SQLite may be slower than a fast DBMS like PostgreSQL, but it is fast enough to enable native storage of data when there are not too many objects.  In Manifold we can take advantage of that by linking a SQLite file into our project.   The link creates a data source cylinder that indicates the data is stored outside of the project, in the original SQLite file.  When we expand the data source we can see the data within.  This works well for smaller data sets until SQLite gets too slow.

 

Important: When linking a SQLite file the tables, images and drawings that appear in that data source in the Manifold project stay resident in the SQLite file.   They are SQLite components even though they may appear in many respects, for the convenience of the user, to be Manifold components.

 

To link a SQLite format file (file named with a .sqlite extension):

 

  1. Choose File-Link from the main menu.

  2. In the Link dialog browse to the folder containing data of interest.

  3. Click the .sqlite file desired.

  4. Check or uncheck the Save cache box as desired.

  5. Press Link.  A linked data source will appear in the project.

  6. Press the + icon next to the data source to expand the data source to see the tables it contains.

 

 

To link a SQLite format file (file not named with a .sqlite extension):

 

  1. Choose File-Link from the main menu.

  2. In the Link dialog browse to the folder containing data of interest.

  3. Click the file desired, to load the file name into the File name box.

  4. Check or uncheck the Save cache box as desired.

  5. Choose SQLITE Files (*.sqlite) in the file type box.

  6. Press Link.  A linked data source will appear in the project.

  7. Press the + icon next to the data source to expand the data source to see the tables it contains.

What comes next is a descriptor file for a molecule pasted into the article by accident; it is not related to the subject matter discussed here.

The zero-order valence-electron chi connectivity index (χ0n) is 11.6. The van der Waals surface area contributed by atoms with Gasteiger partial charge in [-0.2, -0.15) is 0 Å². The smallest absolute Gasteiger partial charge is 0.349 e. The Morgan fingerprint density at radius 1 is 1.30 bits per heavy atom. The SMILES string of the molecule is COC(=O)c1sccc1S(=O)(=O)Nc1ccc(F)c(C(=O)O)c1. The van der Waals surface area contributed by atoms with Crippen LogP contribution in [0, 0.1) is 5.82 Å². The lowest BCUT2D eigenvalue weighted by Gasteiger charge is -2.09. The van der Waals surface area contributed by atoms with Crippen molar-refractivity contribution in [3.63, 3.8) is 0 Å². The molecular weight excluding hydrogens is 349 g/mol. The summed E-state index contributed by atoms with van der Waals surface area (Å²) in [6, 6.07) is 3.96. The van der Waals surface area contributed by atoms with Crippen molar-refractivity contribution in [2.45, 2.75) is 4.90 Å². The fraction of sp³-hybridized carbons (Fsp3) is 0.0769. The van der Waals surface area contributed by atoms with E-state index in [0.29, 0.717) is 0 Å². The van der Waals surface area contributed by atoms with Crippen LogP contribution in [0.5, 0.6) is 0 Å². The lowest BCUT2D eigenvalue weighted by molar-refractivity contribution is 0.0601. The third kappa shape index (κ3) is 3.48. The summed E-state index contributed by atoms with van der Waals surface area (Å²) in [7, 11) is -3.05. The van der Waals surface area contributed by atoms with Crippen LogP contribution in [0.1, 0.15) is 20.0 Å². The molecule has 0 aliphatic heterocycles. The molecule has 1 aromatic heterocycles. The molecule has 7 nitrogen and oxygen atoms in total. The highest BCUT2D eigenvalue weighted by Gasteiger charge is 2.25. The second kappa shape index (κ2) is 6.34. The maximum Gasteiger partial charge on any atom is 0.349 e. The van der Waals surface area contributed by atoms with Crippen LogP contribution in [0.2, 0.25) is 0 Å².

Example:  We link an SQLite database file named chinook.db:

 

dlg_link_sqlite01.png

 

Choose File - Link and browse to the desired folder.   Click the chinook.db file to load it into the File name box.   

 

The Save cache  button allows setting cache options.

 

dlg_link_sqlite_cache.png

 

Most often when linking to a format like SQLite, we will ensure the Save cached box is not checked.  Working with the SQLite database will be faster if we check the box, but if we are going to cache data within the project we may as well simply import the SQLite and use full Manifold speed.   We uncheck the box.

 

dlg_link_sqlite02.png

 

Choose SQLITE Files (*.sqlite) in the file type box and press Link

 

That will create a new data source in our project, linking into the project everything found in the chinook.db SQLite sample database file.  We can click on the + symbol next to the database cylinder to expand the data source.

 

eg_link_sqlite01_01.png

 

The Chinook sample database contains a variety of tables.   We can double-click on one of the tables to open it.

 

eg_link_sqlite01_02.png

 

The caption in the title bar uses Manifold nomenclature to indicate the invoices table we have opened is within the chinook data source.

Installing SQLite and SpatiaLite

SQLite is not a simple file format like .csv or .shp, but instead is a small DBMS system packaged within a file.   SQLite requires installation of SQLite software, normally installed together with SpatiaLite software, on any computer on which a SQLite file will be used.   If we do not have SQLite installed on our computer we cannot use SQLite files.

 

There are two ways to get the SQLite software required to work with SQLite.  The official way is to visit the official websites for SQLite and download what the creators of SQLite  provide.   As a practical matter that path is realistic only for experienced open source users.  The unofficial way is to visit the Manifold downloads page and to download the pre-packaged zip files Manifold provides to make the process easier.  Those zip files are unofficial files that are provided with no support and no guarantees, but the process is much easier for people who are not programmers or expert users of open source.